Castoffs to catwalk: fashion show shines light on vast Chile clothes dump visible from space | Global development

Draped in layers of denim, Sadlin Charles walks the catwalk of sand between piles of discarded clothes and tyres in Chile’s Atacama desert. His outfit has been made from items found in the surrounding heaps of rubbish, which are so vast they can be seen from space. Almost all of this waste has come from countries thousands of miles away, including the US, China, South Korea and the UK.

A staggering 60,000 tonnes of used clothing is shipped to Chile each year. According to the latest UN figures, Chile is the third largest importer of secondhand clothes in the world. Some of these clothes are resold in secondhand markets, but at least 39,000 tonnes ends up being illegally dumped in the Atacama desert. The desert is one of the country’s most popular tourism destinations, famed for its otherworldly beauty and stargazing, but for those living near the dump sites it has become a place of devastation.

“This place is being used as a global sacrifice zone where waste from different parts of the world arrives and ends up around the municipality of Alto Hospicio,” says Ángela Astudillo, co-founder of Desierto Vestido, a non-governmental organisation that aims to raise awareness about the environmental impact of the waste. “It builds up in different areas, is incinerated and also buried.

“The way it has affected us the most is stigmatisation, as we are portrayed as one of the dirtiest and ugliest places in the world.”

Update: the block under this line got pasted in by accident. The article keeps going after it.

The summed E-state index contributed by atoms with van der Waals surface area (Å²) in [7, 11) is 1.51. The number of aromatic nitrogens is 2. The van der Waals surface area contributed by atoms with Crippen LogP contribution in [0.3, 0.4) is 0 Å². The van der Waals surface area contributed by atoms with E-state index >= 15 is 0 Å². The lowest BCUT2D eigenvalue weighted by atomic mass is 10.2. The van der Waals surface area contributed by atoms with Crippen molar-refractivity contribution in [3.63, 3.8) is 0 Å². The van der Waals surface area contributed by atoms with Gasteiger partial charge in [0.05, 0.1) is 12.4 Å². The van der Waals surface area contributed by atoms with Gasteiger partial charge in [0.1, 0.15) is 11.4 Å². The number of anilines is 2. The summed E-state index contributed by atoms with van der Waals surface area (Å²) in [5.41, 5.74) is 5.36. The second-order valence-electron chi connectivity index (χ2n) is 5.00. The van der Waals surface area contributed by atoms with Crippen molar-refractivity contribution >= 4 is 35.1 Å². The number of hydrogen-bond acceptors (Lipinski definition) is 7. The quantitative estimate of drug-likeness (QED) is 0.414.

Astudillo, 27, lives a five-minute drive from one of about 160 dumps in the area. She sees trucks full of rubbish drive past and regularly breathes in smoke from the fires started to burn the clothes. She has received threats for her work documenting the problem.

“It’s sad because this has been happening for a long time and the people who live here can’t do anything because it puts us in danger. The only thing we can do is denounce what is happening, and stand idly by,” she says.

To counter this feeling of powerlessness, her organisation teamed up with Fashion Revolution Brazil, a fashion activism movement, and Artplan, a Brazilian advertising agency, to put on a fashion show amid the rubbish to raise awareness of the reality she lives with, and to illustrate what can be made out of the waste.

Maya Ramos, a stylist and visual artist from the state of São Paulo in Brazil, designed a collection worn by eight Chilean models in the show in April, dubbed Atacama fashion week 2024. Plans for a 2025 event are already underway.

  • Brazilian stylist Maya Ramos designed the collection – around the theme of the four elements, earth, fire, air and water – from items dumped in the site

From afar, Ramos, 32, tasked Astudillo and others with collecting items of clothing from the dumps that would fit into the theme of the four elements – earth, fire, air and water. She later travelled to the Atacama desert to put the outfits together for the show and spent 24 hours cutting and stitching the clothes that had been collected, as well as others she found, by hand.

Each outfit symbolises different types of pollution and the impact on the environment. The drab grey shirt that Charles modelled embodies the pollution caused by rampant clothing production. The denim cutouts, layered like discarded waste, symbolise piles of clothing covered in desert dust, while the belt on the denim vest represents the constraints this environmental injustice places on the lives of the people who live in the area.